Photo essay: Farmers’ F1 hybrids in Guatemala
World Coffee Research and Anacafe provided farmers in rural Yepocapa with seedlings of Marsellesa and Centroamericano varieties in 2016; the first harvests from the plants are expected to begin in a few months.
All photos by Devon Barker
In the town of San Pedro Yepocapa in Guatemala’s Antigua region, smallholder coffee farmers were hit hard by an outbreak of coffee leaf rust in 2012-2013. The rust crisis exacerbated an already tough economic situation in Yepocapa, which is Guatemala’s fourth-poorest municipality, with 70 percent of farmers having incomes of less than $2 a day.
Since 2016, World Coffee Research (WCR) and Anacafe have been working with 179 farmers in Yepocapa to provide them with rust-resistant varieties as well as providing education on farming economics and coffee mill wastewater management. These efforts aim to create a sustainable approach to revitalizing family coffee farms and livelihoods in the area. Major funding for the project has been provided by Starbucks Foundation.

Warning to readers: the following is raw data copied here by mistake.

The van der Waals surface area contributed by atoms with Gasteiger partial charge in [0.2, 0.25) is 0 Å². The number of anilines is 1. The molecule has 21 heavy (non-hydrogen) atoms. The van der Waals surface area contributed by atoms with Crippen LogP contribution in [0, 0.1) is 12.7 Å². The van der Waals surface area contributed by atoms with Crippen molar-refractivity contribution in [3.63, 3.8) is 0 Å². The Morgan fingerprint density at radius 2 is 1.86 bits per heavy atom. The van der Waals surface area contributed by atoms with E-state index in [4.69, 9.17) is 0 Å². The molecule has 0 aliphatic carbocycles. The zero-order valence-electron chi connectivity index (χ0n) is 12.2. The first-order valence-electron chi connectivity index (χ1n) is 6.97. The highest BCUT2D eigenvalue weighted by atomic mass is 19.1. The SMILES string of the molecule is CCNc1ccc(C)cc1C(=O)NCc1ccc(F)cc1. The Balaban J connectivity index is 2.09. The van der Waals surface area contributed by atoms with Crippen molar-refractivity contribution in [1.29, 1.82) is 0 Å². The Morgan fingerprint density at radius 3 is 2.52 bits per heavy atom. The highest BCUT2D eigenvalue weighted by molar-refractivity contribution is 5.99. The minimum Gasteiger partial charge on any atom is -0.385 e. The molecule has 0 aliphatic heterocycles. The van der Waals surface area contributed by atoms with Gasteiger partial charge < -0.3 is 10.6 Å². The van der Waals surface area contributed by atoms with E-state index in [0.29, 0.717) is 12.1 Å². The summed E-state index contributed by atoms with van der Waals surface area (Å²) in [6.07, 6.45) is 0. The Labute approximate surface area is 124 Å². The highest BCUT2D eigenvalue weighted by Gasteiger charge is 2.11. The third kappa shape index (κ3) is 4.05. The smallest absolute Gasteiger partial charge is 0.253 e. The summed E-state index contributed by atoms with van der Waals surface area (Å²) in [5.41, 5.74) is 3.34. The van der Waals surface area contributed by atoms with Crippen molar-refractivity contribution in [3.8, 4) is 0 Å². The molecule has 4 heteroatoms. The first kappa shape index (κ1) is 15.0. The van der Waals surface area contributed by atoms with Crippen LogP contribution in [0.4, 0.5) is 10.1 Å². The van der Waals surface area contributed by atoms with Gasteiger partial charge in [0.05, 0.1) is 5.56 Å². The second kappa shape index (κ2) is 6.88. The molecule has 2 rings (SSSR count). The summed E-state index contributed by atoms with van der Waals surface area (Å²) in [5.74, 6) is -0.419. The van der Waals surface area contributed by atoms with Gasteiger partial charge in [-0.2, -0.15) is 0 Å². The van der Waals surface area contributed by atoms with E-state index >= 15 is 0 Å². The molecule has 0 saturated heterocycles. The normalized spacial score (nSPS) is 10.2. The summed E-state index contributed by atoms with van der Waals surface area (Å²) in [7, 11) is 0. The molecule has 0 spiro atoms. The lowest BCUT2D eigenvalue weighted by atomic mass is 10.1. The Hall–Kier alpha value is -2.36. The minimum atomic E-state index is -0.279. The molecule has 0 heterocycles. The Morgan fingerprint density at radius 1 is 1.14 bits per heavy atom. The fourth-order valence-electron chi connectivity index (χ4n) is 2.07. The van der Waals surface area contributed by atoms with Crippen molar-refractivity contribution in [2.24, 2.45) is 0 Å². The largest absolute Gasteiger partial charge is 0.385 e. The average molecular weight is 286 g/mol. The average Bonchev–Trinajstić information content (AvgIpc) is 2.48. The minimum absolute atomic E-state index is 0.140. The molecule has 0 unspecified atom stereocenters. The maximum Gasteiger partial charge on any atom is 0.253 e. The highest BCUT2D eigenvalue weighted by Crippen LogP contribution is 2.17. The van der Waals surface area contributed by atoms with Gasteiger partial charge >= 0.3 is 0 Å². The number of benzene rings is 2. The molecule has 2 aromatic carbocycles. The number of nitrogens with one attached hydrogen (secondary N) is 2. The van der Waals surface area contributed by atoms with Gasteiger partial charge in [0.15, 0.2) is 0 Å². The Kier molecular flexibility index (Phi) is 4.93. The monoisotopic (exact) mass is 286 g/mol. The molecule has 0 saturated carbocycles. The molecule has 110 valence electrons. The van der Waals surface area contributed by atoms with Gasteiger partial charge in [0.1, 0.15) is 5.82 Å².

The project has distributed two improved varieties in Yepocapa—a rust-resistant Sarchimor called Marsellesa and an F1 hybrid variety called Centroamericano—and is studying the impact of improved plants. The trees are now in their second year of life at the farm, and the first harvests are expected this year.
Photographer Devon Barker was recently in San Pedro Yepocapa to visit the area’s smallholder coffee farmers. These images capture some of the farmers he met and their perspectives on the new varieties.